Peter P. Jacobi is a Professor Emeritus at Indiana University. He is a writing and editing consultant for numerous associations and magazines, speech coach, and workshop leader for various institutions and corporations. He can be reached at 812-334-0063.

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Things Are Looking Up for Editors

Posted on Wednesday, December 30, 2015 at 4:17 PM

Top editors reflect upon 2015 and look ahead to 2016.

By William Dunkerley

Past EO articles have reported a lot of doom and gloom among editors in the wake of the Great Recession. Now we're pleased to give forum to the effusive optimism of some editors. We invited a cross-section of readers to comment on how 2015 treated them, and on their plans for the new year. The feedback they provided should be an inspiration to any editor.

Surging Editorial Morale in 2015

A mere six years ago it was hard to find anyone expressing much satisfaction with how things were going. Optimism about the future was in short supply. In 2009 we ran a story lead that said:

"These days when editors speak of 'future tense' they're not talking about grammar. Publication editors are apprehensive over what's ahead. They're seeing their colleagues' jobs terminated. Their own jobs are on the line. Raises are cancelled and sometimes salaries are cut. Workloads are up. Morale is down."

Contrast that with this comment from Rick Pullen about 2015: "It'd be hard to top what we did editorially or advertising sales wise. The economy is coming back. Next year we're looking for more of the same, and are hoping to broaden our digital efforts with a new hire." Rick is editor-in-chief at Leader's Edge magazine.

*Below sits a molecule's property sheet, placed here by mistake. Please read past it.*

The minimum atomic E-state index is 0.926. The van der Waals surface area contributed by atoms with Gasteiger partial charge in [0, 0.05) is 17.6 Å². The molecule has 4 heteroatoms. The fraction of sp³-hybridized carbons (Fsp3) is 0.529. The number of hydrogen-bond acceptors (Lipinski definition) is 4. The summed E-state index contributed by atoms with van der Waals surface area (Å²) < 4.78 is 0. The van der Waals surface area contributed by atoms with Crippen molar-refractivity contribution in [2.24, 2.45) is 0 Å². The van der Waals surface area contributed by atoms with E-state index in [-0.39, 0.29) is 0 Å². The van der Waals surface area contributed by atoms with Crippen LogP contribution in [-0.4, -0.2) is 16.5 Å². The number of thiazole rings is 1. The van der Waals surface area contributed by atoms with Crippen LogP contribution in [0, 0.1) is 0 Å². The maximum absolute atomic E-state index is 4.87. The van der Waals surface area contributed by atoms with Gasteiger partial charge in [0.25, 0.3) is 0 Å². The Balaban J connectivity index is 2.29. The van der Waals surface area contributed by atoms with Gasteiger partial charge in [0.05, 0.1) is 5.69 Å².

Meredith May, editorial director and publisher at The Tasting Panel, scored 2015 a 5 on a scale of 1 to 5. For 2016 she wants to give high priority to streamlining the publication's related events business. "It's growing exponentially," she says.

At the PMMI Media Group, senior editor Anne Marie Mohan enthusiastically reported, "2015 was definitely a 5 for us. We had an unbelievably great year, in part because of our expanding digital offerings as well as the innovation of our staff.

"We were purchased in late 2014 by a non-profit association with deep pockets and a desire to let us continue to do what we do best. We still maintain a monthly print issue (that continues to grow), but our digital business has really taken off.

"I believe that publications that don't embrace digital will be left in the dust. This doesn't mean print is dead, but readers are looking for information in a number of ways today, and if you can't give them what they want you are doomed."

As for 2016, she says: "For print, we will continue to pursue timely trends and issues and strive to cover the newest technologies. For digital, we are always looking to push the envelope. Our goal is to connect the end users of packaging materials and services with the suppliers of these products."

Why Are Editors So Optimistic?

What's responsible for all this abundance of satisfaction and optimism? Are publications just riding an economic upturn?

Not so, says one editor who requested anonymity. He said, "2015 was very good for us, but not for our market. Six magazines constitute our main competition. They were monthlies. But in 2015 one went mainly digital (with a very thin quarterly print issue), and another went 7x (averaging just 40 pages). We picked up most of the slack, with our folios often exceeding 100 pages. Our digital was flat but still very profitable. Growth was in print."

So instead of a rising tide raising all ships, it seems that each publication's ability to adapt itself to emergent opportunities is key. For some this may mean capturing greater market share in print. For others the answer may be technically more specific. For instance, "Working on more data journalism projects" is a 2016 objective for Bob Brown at Network World.